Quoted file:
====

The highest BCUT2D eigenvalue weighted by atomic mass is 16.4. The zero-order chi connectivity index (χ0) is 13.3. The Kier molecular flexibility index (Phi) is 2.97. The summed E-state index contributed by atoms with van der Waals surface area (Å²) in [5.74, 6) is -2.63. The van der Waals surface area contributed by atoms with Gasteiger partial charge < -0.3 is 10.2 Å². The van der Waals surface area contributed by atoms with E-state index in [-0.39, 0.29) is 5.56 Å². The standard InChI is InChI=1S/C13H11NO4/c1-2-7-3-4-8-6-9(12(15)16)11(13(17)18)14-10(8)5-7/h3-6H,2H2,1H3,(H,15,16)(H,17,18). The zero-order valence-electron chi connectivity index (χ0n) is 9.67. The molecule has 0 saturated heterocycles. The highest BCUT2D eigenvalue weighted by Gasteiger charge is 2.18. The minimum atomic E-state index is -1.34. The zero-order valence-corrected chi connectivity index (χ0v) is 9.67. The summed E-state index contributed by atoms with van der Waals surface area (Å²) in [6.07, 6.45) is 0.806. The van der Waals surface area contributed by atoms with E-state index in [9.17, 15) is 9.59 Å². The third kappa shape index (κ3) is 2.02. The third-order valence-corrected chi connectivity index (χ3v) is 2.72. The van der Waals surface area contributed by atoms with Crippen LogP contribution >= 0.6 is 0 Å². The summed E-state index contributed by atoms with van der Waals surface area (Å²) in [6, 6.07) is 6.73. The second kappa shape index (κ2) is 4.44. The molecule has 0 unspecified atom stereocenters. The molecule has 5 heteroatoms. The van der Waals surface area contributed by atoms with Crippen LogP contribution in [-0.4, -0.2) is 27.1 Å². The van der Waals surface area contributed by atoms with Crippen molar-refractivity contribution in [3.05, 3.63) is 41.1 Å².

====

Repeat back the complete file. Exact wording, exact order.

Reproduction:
The highest BCUT2D eigenvalue weighted by atomic mass is 16.4. The zero-order chi connectivity index (χ0) is 13.3. The Kier molecular flexibility index (Phi) is 2.97. The summed E-state index contributed by atoms with van der Waals surface area (Å²) in [5.74, 6) is -2.63. The van der Waals surface area contributed by atoms with Gasteiger partial charge < -0.3 is 10.2 Å². The van der Waals surface area contributed by atoms with E-state index in [-0.39, 0.29) is 5.56 Å². The standard InChI is InChI=1S/C13H11NO4/c1-2-7-3-4-8-6-9(12(15)16)11(13(17)18)14-10(8)5-7/h3-6H,2H2,1H3,(H,15,16)(H,17,18). The zero-order valence-electron chi connectivity index (χ0n) is 9.67. The molecule has 0 saturated heterocycles. The highest BCUT2D eigenvalue weighted by Gasteiger charge is 2.18. The minimum atomic E-state index is -1.34. The zero-order valence-corrected chi connectivity index (χ0v) is 9.67. The summed E-state index contributed by atoms with van der Waals surface area (Å²) in [6.07, 6.45) is 0.806. The van der Waals surface area contributed by atoms with E-state index in [9.17, 15) is 9.59 Å². The third kappa shape index (κ3) is 2.02. The third-order valence-corrected chi connectivity index (χ3v) is 2.72. The van der Waals surface area contributed by atoms with Crippen LogP contribution >= 0.6 is 0 Å². The summed E-state index contributed by atoms with van der Waals surface area (Å²) in [6, 6.07) is 6.73. The second kappa shape index (κ2) is 4.44. The molecule has 0 unspecified atom stereocenters. The molecule has 5 heteroatoms. The van der Waals surface area contributed by atoms with Crippen LogP contribution in [-0.4, -0.2) is 27.1 Å². The van der Waals surface area contributed by atoms with Crippen molar-refractivity contribution in [3.05, 3.63) is 41.1 Å².